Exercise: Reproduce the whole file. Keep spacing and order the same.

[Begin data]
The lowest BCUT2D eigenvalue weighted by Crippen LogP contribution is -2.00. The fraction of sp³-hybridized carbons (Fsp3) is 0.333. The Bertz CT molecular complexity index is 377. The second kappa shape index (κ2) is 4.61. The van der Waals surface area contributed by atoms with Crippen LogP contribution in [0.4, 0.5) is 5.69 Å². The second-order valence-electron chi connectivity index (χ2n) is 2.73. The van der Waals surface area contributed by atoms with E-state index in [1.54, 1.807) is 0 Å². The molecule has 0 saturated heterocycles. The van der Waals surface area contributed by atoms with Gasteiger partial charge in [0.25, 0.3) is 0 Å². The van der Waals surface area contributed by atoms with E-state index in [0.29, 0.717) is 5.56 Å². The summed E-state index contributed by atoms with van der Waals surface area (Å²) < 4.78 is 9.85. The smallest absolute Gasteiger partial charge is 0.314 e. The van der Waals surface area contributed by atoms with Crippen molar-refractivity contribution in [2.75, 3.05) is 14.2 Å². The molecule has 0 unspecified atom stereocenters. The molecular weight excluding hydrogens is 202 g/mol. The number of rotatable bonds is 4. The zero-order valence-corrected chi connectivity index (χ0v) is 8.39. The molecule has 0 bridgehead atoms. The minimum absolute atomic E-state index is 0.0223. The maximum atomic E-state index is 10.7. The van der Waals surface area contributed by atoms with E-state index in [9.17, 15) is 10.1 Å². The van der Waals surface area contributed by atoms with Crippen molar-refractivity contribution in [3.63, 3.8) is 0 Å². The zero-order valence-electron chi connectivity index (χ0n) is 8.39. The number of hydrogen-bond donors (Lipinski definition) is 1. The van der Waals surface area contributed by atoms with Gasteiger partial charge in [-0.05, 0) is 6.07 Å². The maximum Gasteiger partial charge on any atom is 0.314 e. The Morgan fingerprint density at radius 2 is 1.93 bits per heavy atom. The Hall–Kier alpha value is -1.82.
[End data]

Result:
The lowest BCUT2D eigenvalue weighted by Crippen LogP contribution is -2.00. The fraction of sp³-hybridized carbons (Fsp3) is 0.333. The Bertz CT molecular complexity index is 377. The second kappa shape index (κ2) is 4.61. The van der Waals surface area contributed by atoms with Crippen LogP contribution in [0.4, 0.5) is 5.69 Å². The second-order valence-electron chi connectivity index (χ2n) is 2.73. The van der Waals surface area contributed by atoms with E-state index in [1.54, 1.807) is 0 Å². The molecule has 0 saturated heterocycles. The van der Waals surface area contributed by atoms with Gasteiger partial charge in [0.25, 0.3) is 0 Å². The van der Waals surface area contributed by atoms with E-state index in [0.29, 0.717) is 5.56 Å². The summed E-state index contributed by atoms with van der Waals surface area (Å²) < 4.78 is 9.85. The smallest absolute Gasteiger partial charge is 0.314 e. The van der Waals surface area contributed by atoms with Crippen molar-refractivity contribution in [2.75, 3.05) is 14.2 Å². The molecule has 0 unspecified atom stereocenters. The molecular weight excluding hydrogens is 202 g/mol. The number of rotatable bonds is 4. The zero-order valence-corrected chi connectivity index (χ0v) is 8.39. The molecule has 0 bridgehead atoms. The minimum absolute atomic E-state index is 0.0223. The maximum atomic E-state index is 10.7. The van der Waals surface area contributed by atoms with E-state index in [9.17, 15) is 10.1 Å². The van der Waals surface area contributed by atoms with Crippen molar-refractivity contribution in [3.63, 3.8) is 0 Å². The zero-order valence-electron chi connectivity index (χ0n) is 8.39. The number of hydrogen-bond donors (Lipinski definition) is 1. The van der Waals surface area contributed by atoms with Gasteiger partial charge in [-0.05, 0) is 6.07 Å². The maximum Gasteiger partial charge on any atom is 0.314 e. The Morgan fingerprint density at radius 2 is 1.93 bits per heavy atom. The Hall–Kier alpha value is -1.82.